"We didn't play like we've been playing," Woodson said. "They somewhat had their way from a perimeter standpoint. Our perimeter play was sloppy tonight. We made turnovers and didn't get into the paint quick enough on offense."
Much like their former teammate, the Knicks also appeared ready for this miniseries to be over.
For all the words Knicks players and coaches used in publicly proclaiming they wanted Lin back last summer, their indirect statements said they wouldn't necessarily be heartbroken if he left. Anthony said it was up to the Knicks if they wanted to match Houston's "ridiculous" three-year, $25.1 million offer to Lin. J.R. Smith added that Lin's contract would be a potential problem in a locker room filled with veteran players. Reports floated that team owner James Dolan was furious that Lin used the Knicks' stated desire to match any offer sheet to sweeten his deal with a $14.8 million poison pill in the third year of his contract.
Egos bruised, the Knicks chose to go with Raymond Felton, Jason Kidd and Argentine veteran Pablo Prigioni at point guard. More than performance, the new trio commanded the compliance of Anthony and the rest of the locker room. None carried a reputation that would challenge Anthony as the team's leading star or had enough game to prompt observers to ask how Anthony would fit with them, much as Lin's performance did last season. At 18-6, it's hard to argue with the decision.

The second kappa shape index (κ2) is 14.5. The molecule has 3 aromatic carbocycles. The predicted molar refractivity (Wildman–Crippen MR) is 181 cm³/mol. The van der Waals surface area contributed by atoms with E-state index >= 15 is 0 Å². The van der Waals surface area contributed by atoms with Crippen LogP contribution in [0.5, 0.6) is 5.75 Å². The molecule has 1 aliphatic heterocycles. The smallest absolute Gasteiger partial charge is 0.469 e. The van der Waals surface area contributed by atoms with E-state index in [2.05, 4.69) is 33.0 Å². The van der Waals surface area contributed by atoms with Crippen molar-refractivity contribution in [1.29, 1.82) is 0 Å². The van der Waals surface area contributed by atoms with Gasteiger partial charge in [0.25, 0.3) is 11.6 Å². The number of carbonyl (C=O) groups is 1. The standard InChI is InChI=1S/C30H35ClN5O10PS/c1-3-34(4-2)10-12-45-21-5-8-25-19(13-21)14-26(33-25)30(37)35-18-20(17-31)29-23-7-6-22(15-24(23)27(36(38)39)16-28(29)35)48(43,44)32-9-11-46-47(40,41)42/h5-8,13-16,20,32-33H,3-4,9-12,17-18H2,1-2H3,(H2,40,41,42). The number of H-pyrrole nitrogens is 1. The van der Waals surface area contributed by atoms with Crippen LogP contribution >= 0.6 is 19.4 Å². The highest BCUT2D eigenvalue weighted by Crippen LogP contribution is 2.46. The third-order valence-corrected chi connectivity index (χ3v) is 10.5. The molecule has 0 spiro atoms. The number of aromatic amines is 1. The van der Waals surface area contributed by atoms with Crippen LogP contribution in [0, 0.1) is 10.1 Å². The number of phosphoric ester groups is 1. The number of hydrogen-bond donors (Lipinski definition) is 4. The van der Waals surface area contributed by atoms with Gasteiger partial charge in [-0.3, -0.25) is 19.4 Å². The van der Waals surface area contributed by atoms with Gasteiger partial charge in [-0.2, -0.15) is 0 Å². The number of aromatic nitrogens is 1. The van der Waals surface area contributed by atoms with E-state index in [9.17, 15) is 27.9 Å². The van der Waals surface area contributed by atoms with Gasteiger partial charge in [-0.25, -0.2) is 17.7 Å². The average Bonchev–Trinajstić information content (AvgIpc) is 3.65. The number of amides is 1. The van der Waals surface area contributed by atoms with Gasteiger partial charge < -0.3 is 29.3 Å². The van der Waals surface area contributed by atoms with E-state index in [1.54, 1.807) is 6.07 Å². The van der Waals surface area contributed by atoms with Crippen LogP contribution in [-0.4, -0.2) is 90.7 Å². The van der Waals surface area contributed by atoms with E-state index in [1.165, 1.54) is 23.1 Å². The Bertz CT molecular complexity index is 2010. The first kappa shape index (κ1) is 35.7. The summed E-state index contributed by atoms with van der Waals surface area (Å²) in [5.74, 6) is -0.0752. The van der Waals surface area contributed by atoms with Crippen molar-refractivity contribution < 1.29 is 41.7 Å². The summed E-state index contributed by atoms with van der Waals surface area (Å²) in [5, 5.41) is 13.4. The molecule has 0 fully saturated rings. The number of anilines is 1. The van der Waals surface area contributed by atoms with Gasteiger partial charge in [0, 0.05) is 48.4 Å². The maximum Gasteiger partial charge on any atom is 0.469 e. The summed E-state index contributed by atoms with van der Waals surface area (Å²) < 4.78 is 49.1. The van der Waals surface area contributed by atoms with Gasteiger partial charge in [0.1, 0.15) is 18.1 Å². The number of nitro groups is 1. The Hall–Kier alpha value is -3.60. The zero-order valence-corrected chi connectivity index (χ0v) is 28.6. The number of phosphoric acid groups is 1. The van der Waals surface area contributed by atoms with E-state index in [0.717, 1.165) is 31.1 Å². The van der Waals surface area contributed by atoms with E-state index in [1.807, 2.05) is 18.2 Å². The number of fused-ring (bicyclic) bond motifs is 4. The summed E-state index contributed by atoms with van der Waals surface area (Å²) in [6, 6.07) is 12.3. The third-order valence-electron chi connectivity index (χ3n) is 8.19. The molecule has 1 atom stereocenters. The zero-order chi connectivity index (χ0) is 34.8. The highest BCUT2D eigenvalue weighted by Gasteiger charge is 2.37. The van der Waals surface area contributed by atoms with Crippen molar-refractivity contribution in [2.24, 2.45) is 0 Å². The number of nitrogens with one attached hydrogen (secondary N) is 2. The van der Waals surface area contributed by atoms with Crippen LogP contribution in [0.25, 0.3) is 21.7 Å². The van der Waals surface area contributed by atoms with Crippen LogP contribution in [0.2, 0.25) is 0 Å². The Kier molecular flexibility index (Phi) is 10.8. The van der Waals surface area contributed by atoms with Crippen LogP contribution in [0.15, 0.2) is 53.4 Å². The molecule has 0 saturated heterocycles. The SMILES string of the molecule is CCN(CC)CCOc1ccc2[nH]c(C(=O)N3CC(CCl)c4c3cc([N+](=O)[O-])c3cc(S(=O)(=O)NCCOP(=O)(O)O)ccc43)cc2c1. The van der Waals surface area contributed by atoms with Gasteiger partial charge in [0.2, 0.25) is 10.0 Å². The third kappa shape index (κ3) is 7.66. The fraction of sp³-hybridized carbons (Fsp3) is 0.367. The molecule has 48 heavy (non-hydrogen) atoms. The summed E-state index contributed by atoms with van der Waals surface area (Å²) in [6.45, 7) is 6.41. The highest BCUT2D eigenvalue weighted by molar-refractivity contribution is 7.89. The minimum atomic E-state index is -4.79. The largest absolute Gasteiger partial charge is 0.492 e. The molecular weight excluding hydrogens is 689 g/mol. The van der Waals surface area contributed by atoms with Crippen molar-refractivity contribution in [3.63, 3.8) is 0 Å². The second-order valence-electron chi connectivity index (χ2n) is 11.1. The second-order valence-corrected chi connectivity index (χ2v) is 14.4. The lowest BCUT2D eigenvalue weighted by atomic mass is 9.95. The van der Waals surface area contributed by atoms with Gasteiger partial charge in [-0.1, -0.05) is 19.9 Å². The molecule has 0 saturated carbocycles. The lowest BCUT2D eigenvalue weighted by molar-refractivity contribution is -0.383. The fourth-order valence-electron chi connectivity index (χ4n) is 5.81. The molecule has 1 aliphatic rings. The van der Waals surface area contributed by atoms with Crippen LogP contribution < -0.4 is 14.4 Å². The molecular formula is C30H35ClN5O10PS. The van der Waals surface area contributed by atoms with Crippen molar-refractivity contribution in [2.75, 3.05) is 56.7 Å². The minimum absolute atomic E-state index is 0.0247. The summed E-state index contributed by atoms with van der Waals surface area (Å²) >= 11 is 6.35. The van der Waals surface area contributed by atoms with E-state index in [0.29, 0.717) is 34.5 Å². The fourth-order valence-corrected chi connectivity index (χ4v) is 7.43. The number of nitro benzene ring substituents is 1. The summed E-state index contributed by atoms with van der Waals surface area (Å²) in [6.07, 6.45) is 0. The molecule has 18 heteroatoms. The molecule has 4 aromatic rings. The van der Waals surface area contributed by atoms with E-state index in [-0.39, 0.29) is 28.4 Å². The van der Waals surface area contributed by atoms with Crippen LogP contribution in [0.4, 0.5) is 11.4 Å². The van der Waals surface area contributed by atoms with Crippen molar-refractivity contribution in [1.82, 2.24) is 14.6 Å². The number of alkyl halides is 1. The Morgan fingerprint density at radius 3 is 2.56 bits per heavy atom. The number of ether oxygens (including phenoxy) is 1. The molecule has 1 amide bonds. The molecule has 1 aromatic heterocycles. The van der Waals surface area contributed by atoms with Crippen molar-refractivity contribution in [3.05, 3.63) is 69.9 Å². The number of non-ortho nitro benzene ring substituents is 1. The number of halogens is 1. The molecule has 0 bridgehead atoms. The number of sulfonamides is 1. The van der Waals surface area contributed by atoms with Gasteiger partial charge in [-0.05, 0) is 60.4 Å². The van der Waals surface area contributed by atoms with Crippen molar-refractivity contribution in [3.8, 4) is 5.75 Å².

"As an organization, we've moved on," Woodson said. "We wanted Jeremy back; I made that public back in the summer when we were going through the recruiting process. But things changed from a business standpoint, and Jeremy decided to take the Houston deal, and he has every right to do that. But we're excited about [our] three guys because they've come in here and put us in this position in terms of our record and ahead in our division. That's no knock against Jeremy; he did what he had to do. And we've done what we had to do and we wish him nothing but the best until he plays the Knicks. And that's it."
Monday also seemed to be it for the Knicks fans who helped make Lin a phenomenon. Cheers before tip-off gradually turned into a regular cacophony of boos any time Lin touched the ball or stepped to the free-throw line. The anger fans felt when the Knicks failed to meet the Houston deal had melted into the vitriol reserved for any player slicing up the Knicks' defense.
Of course, watching the one who got away toil for a .500 team in the Western Conference while the Knicks lead the East makes it easier to move on. And for now the Knicks' decision has not come back to bite them. Thanks in large part to Woodson's schemes, and the respect he commands from a star-heavy roster, New York has gambled away what could have been a big piece of the team's future and not looked bad doing so. After two double-digit losses to Lin's Rockets this season, it's clear to all in New York that Linsanity isn't coming back to its birthplace. But given the prospects of Lin's Knicks compared to that of Felton's and Kidd's, it's unlikely any fans would trade.